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U.S. Ski and Snowboard Hall of Fame Announces Class of 2011

Black Phantom

Active member
Oct 31, 2008
close to the edge
Eight skiing legends will be entered into the U.S. Ski and Snowboard Hall of Fame's Honor Roll as the Class of 2011 on Saturday, April 14. The lineup is headlined by Olympic and World Championship medalists Joe Pack and Eva Twardokens as well as ski area pioneer, Nick Badami. The 2011 class includes World Cup and pro skiing racer Tyler Palmer, ski area pioneer Phil Gravink, ski history enthusiast Mason Bekley, speed skier and writer Dick Dorworth, and ski show pioneer Harry Leonard. The elite group will be officially enshrined at the Ishpeming Hall of Fame later on in the year.

"Our eight inductees represent a diverse cross section of some of the greatest figures in skiing whose passion for the sport was shown throughout their careers. The Hall of Fame is proud to recognize their achievements and contributions to our sport," said U.S. Ski and Snowboard Hall of Fame Chairman, Bernie Weichsel.

Nick Bedami had an illustrious ski industry career spanning forty years as a business owner, executive, and volunteer. He retired at the age of 49 and bought California's Alpine Meadows as well as Utah's Park City Ski Area. Bedami also helped lead the National Ski Areas Association, U.S. Skiing, and the Bid and Organizing Committees for the 2002 Salt Lake City Olympics. He passed away in 2008.

"Nick Badami was a difference maker for our sport," said USSA President and CEO Bill Marolt. "The leadership he brought to our organization, and our industry skiing industry, is still felt today. He was one of the key architects of the USSA as a best in the world Olympic sports organization."

Pack was a silver medalist in the freestyle aerials event at the Salt Lake City Winter Olympics, and he's been on the World Cup podium twelve times with three wins. He also won two World Championship bronze medals in front of his hometown crowd at Deer Valley Resort. Pack turned to professional golf in Hawaii after retiring from skiing.

"Joe was a standout performer amongst an amazing team of aerialists," said Marolt. "His silver medal at Deer Valley in front of the hometown crowd will remain one of the greatest moments in U.S. Ski Team history."
Twardokens opening with a World Cup Debut at the age of 17 back in 1982 and immediately picked up Ski Racing's Junior Racer of the Year honors in 1982 and 1983. During a career that spanned twelve years she reached 3 podiums and earned 34 top tens, including a bronze medal in the 1985 World Championships. The two-time Olympian is now a fitness promoter and lays claim to a Masters National Weightlifting title.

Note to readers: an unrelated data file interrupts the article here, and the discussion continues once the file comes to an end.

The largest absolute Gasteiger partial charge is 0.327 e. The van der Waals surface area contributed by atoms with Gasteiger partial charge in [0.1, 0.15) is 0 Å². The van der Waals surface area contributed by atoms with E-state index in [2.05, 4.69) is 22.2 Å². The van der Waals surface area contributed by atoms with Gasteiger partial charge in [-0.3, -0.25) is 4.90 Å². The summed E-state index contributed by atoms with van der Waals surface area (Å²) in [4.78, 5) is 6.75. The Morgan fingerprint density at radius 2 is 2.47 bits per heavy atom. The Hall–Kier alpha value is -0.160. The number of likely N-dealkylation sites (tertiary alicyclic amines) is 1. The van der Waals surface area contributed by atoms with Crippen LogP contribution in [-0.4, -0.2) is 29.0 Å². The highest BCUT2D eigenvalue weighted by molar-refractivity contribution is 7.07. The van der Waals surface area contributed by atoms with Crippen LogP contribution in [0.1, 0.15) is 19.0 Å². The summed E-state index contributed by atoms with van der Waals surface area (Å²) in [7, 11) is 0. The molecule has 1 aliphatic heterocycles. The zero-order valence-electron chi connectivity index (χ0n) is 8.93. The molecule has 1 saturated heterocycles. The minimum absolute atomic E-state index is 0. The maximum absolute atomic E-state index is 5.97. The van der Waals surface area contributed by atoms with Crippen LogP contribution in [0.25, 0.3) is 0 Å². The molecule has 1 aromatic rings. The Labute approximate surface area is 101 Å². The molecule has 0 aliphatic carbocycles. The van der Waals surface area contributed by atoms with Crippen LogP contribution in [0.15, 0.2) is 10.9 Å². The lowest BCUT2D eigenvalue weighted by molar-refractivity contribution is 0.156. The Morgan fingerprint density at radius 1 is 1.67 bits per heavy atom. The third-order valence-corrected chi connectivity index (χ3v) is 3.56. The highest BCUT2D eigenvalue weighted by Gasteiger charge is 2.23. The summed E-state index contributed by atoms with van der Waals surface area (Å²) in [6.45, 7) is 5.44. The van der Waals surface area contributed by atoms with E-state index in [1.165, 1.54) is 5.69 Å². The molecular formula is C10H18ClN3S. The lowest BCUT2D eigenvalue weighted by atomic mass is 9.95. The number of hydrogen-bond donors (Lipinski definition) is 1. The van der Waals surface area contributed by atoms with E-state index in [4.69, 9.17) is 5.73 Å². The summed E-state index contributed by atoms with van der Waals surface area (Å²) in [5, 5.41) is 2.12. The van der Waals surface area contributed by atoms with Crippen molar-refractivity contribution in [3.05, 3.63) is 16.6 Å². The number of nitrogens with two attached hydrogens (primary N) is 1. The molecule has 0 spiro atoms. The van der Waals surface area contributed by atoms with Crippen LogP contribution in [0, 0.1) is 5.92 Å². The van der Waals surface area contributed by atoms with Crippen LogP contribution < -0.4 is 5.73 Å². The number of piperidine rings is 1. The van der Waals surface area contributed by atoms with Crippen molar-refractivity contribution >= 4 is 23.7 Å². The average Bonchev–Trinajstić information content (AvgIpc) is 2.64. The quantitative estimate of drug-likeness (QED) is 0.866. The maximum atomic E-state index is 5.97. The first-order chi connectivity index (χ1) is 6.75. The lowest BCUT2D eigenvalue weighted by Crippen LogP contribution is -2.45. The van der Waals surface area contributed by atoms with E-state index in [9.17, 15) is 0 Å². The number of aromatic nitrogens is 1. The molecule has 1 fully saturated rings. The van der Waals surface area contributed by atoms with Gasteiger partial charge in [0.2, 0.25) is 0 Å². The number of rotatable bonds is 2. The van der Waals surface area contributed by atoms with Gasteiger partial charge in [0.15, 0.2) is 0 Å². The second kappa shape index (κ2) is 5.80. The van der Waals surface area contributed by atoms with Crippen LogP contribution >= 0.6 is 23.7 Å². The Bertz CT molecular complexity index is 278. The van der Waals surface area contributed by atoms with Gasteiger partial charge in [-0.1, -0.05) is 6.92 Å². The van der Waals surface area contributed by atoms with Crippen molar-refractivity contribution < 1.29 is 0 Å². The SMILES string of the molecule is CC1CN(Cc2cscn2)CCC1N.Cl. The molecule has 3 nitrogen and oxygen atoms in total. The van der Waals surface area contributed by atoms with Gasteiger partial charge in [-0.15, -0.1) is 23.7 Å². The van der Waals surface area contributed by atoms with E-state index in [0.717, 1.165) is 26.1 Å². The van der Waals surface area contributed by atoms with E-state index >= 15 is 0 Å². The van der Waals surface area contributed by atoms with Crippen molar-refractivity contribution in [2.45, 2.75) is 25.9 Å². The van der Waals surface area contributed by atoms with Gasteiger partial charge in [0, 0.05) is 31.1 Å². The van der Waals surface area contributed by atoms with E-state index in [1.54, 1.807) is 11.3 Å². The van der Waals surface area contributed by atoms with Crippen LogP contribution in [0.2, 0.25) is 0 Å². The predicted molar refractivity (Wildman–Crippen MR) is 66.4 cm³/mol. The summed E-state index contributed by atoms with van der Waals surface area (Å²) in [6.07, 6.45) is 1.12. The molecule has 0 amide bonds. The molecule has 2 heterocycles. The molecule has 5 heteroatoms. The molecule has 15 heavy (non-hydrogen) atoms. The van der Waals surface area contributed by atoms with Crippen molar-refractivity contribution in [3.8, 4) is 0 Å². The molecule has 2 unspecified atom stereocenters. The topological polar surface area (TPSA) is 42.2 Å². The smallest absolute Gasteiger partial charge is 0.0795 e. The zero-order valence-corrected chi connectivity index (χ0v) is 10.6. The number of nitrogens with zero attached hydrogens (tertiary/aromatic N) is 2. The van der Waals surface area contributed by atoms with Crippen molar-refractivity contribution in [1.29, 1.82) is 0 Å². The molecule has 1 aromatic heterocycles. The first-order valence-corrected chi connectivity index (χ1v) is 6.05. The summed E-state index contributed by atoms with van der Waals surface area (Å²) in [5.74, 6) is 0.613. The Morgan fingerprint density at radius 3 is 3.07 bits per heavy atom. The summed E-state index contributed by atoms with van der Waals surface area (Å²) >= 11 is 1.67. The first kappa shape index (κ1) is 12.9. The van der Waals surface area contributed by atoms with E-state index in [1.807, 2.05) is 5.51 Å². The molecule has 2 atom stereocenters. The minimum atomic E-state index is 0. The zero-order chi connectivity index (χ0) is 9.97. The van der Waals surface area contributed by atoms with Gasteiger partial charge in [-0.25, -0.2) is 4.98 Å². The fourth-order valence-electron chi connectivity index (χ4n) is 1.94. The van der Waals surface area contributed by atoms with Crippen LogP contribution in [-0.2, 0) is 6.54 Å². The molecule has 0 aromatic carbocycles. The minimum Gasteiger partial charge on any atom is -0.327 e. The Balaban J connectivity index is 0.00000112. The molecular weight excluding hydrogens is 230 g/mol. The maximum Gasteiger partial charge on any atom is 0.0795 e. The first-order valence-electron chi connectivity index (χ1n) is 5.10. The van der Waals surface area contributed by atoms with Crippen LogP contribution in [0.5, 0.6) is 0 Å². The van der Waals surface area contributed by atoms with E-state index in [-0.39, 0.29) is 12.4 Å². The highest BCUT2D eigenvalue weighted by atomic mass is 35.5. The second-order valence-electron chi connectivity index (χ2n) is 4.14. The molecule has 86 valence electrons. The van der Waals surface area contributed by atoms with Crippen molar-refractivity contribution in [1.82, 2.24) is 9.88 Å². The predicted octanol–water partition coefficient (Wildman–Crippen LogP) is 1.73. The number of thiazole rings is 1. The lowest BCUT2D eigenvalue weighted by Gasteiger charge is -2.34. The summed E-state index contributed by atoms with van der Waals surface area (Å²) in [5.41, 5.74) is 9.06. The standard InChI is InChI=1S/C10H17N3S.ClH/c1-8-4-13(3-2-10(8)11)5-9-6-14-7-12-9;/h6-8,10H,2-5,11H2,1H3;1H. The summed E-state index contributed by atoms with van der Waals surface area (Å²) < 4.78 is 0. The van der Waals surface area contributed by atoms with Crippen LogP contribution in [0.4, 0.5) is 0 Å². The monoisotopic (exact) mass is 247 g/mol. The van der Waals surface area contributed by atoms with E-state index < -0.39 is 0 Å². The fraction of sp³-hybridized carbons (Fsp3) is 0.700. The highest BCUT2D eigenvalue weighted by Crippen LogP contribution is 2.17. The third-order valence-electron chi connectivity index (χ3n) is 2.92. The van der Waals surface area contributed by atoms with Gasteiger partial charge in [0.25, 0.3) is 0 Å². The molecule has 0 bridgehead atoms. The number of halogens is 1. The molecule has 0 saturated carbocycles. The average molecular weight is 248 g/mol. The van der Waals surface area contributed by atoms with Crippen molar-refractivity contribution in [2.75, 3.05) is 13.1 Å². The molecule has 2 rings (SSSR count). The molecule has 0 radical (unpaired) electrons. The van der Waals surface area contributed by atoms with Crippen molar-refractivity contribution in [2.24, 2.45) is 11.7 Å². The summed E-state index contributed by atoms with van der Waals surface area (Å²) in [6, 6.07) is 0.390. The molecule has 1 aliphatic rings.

"Eva was an inspirational athlete on an amazingly talented team when she started her career with a World Championship medal in 1985," said Marolt. "Her hard work paid off throughout her U.S. Ski Team tenure."

New Hampshire native Tyler Palmer dominated the World Cup tour in the 1970's as he became the first American man to reach top 3 overall in slalom. He won two World Cup slaloms, appeared on the podium 4 times, and had 9 top tens, on top of winning 5 races on Bob Beattie's World Professional Ski Tour. Palmer coached junior racers in Sun Valley until retiring in 2010.

"Tyler was a key figure in ushering ski racing into its modern era," said Marolt. "He followed Billy Kidd and Jimmie Heuga with his own World Cup slalom wins and went on to be dominant figure in pro ski racing's heyday."

Dick Dorworth, ski racer, world speed record holder, coach, instructor, and journalist, was an All-American in 1962 and 1963 for ski racing as well as world speed record holder with a speed of 170 kph. He became the ski school director in Aspen and U.S. Ski Team Coach as well as a published author of several skiing books. As recipient of an Ullr Award by the International Skiing History Association, his writing has been showcased in many skiing magazines and journals.

"Dick was an outstanding athlete and always a trendsetter who wasn't afraid of leading the way," said Marolt. "As an athlete, he really made his mark in the new sport of speed skiing but left his legacy as an author and storyteller for the sport of skiing."
Businessman and skier, Mason Beekley was a notorious ski history enthusiast. He built up a library dedicated to skiing and his collection of ski art led him to create the International Skiing History Association in 1991 (which now has more than 2,000 members). Beekley died in 2001.

Phil Gravink spent 35 years in the national level of ski area management starting by founding Peek N Peak before going on to run Gore Mountain and Loon Mountain. He also influenced U.S. Forest Service policies and served for 18 years as director of the National Ski Areas Association. Gravink has been the recipient of the NSAA's Sherman Adams Award for leadership, the Lifetime Achievement Award, and the BEWI Award.

In the 1960's and 1970's, Harry Leonard was the ski industry's best visionary and cheerleader. He created the first ski consumer show in 1958 and partnered with Jerry Simon to turn shows into creative, fun, and entertaining events. Leonard invented the Ski Deck (bringing skiing right into his shows) and brought in top skiers to headline events.

The class of 2011 was selected by the U.S. Ski and Snowboard Hall of Fame's National Selection Committee and included a vote by its National Voting Panel. The legendary group will be inducted at Seattle's Bell Harbor Center on April 14, 2012. For more information visit: www.skihall.org.